Even Now: Daring To Make a Difference
No matter one’s politics, the seemingly inexorable trajectory of world events has engulfed us all of late. Those opposing a U.S. assault upon Iraq have felt particularly powerless. Even those supportive of military engagement can hardly feel sanguine about the unpredictable series of events that will play themselves out in upcoming weeks and months.
March 2003, in short, has been a difficult time to believe in the possibility of making a difference. Yet, on March 19, as the nation anticipated the air assaults that did indeed begin that night, more than 450 women and men gathered together to assert, almost defiantly, that what we do as ordinary individuals can and does matter. A pair of “Women Who Dared” events in Boston and Chicago honored a pioneering hospital administrator, an international journalist, a former Soviet refusenik and activist organizers focused on addressing violence against women
Since its creation in 2000, the “Women Who Dared” program of the Jewish Women’s Archive has spotlighted women in communities across the country who have made extraordinary commitments to a wide range of social justice causes. Program events are often timed to coincide with Purim and Women’s History Month, drawing their inspiration from Queen Esther, who risked all to intervene with the era’s leading despot, her husband King Ahasuerus, to convince him to withdraw support from Haman’s planned massacre of the kingdom’s Jews. With all her beauty and charm, Esther was as powerless as those she sought to protect. Moreover, as a closeted Jew in Ahasuerus’s court, she lacked even the dignity of her own identity. In a dramatic moment, however, Esther determines to enter history. With her declaration, “if I perish, I perish,” she shifts the whole narrative, moving from a powerless denizen of the harem to a woman who will determine the fate of her people.
Although few of us will ever find ourselves in such a dramatic position, most of us do face challenges that threaten some aspect of our comfort and privilege. As with Esther, whose courage ultimately empowered the Jews of Persia to fight for their survival, our responses may also help transform not just ourselves, but those around us.
The Book of Esther provides the biblical model for the risks of Jewish Diaspora experience, but the story resonates differently for most American Jews. We have been the beneficiaries of a Diaspora experience characterized by unprecedented acceptance and prosperity. As a result, most of our challenges have been gentler ones. Freed from the fight for survival, American Jewish women have a long history of challenging limits to their own identity and taking risks to fight for the rights and needs of others.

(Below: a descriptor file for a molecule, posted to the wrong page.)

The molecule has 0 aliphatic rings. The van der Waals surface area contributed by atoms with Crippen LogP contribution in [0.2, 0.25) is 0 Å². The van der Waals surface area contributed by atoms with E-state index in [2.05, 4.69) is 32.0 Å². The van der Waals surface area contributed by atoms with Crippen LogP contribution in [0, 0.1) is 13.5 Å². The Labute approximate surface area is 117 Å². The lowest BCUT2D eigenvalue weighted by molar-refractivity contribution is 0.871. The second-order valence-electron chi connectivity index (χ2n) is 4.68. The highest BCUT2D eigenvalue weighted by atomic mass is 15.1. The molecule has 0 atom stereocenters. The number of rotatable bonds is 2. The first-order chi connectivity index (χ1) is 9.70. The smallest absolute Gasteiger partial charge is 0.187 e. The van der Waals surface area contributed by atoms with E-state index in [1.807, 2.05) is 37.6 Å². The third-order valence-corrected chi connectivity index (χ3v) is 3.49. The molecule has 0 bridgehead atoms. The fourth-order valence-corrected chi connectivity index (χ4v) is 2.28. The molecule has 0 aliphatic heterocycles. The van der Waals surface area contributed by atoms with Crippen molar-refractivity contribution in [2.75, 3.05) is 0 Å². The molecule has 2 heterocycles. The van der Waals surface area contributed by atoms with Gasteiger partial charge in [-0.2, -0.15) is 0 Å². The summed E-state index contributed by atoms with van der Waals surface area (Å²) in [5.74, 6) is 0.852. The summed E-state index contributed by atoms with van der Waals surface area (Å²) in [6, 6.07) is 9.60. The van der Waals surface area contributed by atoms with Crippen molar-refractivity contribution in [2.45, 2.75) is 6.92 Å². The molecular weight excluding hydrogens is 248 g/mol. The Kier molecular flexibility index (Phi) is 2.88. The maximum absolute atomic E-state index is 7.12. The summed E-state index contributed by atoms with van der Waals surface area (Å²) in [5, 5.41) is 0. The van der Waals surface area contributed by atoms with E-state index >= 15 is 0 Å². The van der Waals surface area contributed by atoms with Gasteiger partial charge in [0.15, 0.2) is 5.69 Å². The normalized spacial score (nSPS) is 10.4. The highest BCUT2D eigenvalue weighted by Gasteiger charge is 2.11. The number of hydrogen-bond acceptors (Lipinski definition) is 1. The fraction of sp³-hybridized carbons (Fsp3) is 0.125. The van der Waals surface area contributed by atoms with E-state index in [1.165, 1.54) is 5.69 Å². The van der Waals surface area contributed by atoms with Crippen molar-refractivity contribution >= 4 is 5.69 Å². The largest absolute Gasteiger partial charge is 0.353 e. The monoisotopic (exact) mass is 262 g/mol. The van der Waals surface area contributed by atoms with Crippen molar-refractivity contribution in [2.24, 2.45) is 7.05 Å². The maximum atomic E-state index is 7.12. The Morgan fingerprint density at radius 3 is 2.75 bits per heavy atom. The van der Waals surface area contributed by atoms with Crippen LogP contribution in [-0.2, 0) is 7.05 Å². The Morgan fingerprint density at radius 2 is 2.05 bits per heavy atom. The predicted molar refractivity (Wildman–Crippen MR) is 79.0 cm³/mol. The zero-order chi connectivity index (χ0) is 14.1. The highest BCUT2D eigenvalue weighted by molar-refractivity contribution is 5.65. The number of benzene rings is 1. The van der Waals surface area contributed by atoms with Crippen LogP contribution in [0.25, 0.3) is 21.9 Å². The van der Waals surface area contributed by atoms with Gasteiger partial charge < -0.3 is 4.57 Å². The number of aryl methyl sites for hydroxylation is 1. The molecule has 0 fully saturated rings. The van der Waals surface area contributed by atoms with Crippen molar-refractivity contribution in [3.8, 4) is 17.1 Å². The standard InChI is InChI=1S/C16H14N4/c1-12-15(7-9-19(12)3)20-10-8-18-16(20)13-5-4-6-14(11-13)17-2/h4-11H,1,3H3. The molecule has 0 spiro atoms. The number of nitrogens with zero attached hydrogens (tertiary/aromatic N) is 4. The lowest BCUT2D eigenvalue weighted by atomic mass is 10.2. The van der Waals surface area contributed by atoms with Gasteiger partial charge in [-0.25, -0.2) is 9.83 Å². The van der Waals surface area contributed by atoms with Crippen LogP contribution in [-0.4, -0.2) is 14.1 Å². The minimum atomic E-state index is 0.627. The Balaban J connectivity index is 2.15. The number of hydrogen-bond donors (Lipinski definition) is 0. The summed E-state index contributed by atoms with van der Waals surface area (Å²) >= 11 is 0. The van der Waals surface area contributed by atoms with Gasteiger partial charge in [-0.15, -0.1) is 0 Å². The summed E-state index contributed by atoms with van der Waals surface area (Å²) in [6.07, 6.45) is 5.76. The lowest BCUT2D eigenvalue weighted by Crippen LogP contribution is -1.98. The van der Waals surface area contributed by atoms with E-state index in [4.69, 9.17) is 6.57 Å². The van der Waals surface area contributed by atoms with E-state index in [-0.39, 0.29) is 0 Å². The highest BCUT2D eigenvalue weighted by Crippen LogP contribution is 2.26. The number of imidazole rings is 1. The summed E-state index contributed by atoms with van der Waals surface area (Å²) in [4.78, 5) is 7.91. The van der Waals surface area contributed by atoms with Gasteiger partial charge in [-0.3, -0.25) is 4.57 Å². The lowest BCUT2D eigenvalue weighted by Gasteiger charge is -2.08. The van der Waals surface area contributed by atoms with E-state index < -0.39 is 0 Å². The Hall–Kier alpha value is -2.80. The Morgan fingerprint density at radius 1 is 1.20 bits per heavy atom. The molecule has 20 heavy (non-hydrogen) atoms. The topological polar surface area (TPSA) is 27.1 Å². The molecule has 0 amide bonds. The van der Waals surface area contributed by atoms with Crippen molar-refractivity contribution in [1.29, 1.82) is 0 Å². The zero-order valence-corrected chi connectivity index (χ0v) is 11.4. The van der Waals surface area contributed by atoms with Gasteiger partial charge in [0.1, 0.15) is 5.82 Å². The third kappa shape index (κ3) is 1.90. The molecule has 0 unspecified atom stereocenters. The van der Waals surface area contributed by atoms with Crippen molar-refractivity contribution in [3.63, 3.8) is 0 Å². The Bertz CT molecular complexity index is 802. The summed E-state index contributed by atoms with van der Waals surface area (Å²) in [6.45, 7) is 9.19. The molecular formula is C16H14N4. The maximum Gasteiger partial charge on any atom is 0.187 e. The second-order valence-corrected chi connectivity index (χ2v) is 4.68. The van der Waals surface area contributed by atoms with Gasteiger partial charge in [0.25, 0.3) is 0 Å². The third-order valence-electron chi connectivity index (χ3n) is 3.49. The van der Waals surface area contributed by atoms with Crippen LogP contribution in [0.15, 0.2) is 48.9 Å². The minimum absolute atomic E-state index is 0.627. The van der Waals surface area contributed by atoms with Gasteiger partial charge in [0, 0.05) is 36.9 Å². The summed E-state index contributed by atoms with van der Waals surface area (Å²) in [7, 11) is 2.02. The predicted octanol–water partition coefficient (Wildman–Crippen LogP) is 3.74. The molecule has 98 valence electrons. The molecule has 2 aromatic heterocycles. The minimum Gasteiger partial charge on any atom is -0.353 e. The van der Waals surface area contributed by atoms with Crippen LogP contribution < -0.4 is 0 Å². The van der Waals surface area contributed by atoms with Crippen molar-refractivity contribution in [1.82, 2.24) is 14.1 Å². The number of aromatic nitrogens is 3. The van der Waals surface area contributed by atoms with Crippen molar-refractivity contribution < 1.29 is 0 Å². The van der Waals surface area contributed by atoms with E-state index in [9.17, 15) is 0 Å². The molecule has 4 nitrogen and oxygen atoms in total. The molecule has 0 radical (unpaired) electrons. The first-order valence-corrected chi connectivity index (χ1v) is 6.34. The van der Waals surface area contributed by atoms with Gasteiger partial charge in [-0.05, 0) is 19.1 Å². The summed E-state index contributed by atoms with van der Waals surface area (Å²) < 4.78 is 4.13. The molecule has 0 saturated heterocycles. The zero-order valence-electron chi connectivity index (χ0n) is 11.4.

Hannah Solomon, founder of the National Council of Jewish Women, pioneered the creation of public activist identities for Jewish women as Jewish women. Emma Goldman suffered repeated imprisonment for advocating birth control and eventual exile for questioning U.S. involvement in the war of her day. Henrietta Szold bypassed expectations for what Jewish women could do and through the creation of Hadassah afforded hundreds of thousands of American Jewish women the ability to play a critical role in the creation of the State of Israel. Gertrude Weil fought for both women’s suffrage and civil rights for African Americans in her native state of North Carolina. The list is long and comprises many whose names are well-known and many more whose stories have not yet been told.
Indeed, the women who told their stories at last week’s Women Who Dared events are heirs to a long history of Jewish women’s experience. Attending those celebrations could not change the events that will define March 19, 2003, in our history books, but the women we honored reminded us that even on the most difficult days we can still shape our world and those around us. They asked us to see that in a world that is too often cruel, every act of faith in humanity, every risk that we take to challenge destructive complacencies, every time we dare to make a difference, we are showing that it does not have to be that way.
Amid the daunting challenges of this particular Women’s History Month, it mattered that we were in the presence of women who have taken risks, who have challenged expectations, who have moved outside the established course others might have chosen for them. In the process they have touched lives, helped others, made the world a little better, a little safer. They offered material evidence that we can do the same.
Attendees in Boston emerged from Women Who Dared to the reality that the United States was bombing Iraq. There was little we could do that night beyond going home to turn on the television. But in the days and weeks to come, many of us will draw upon the lessons learned from the day’s honorees to remind ourselves that, even in the most parlous of times, the world is not beyond our grasp.
Karla Goldman, author of “Beyond the Synagogue Gallery: Finding a Place for Women in American Judaism,” is historian in residence at the Jewish Women’s Archive in Brookline, Mass. The Jewish Women’s Archive’s online “Women Who Dared” exhibit can be seen at www.jwa.org.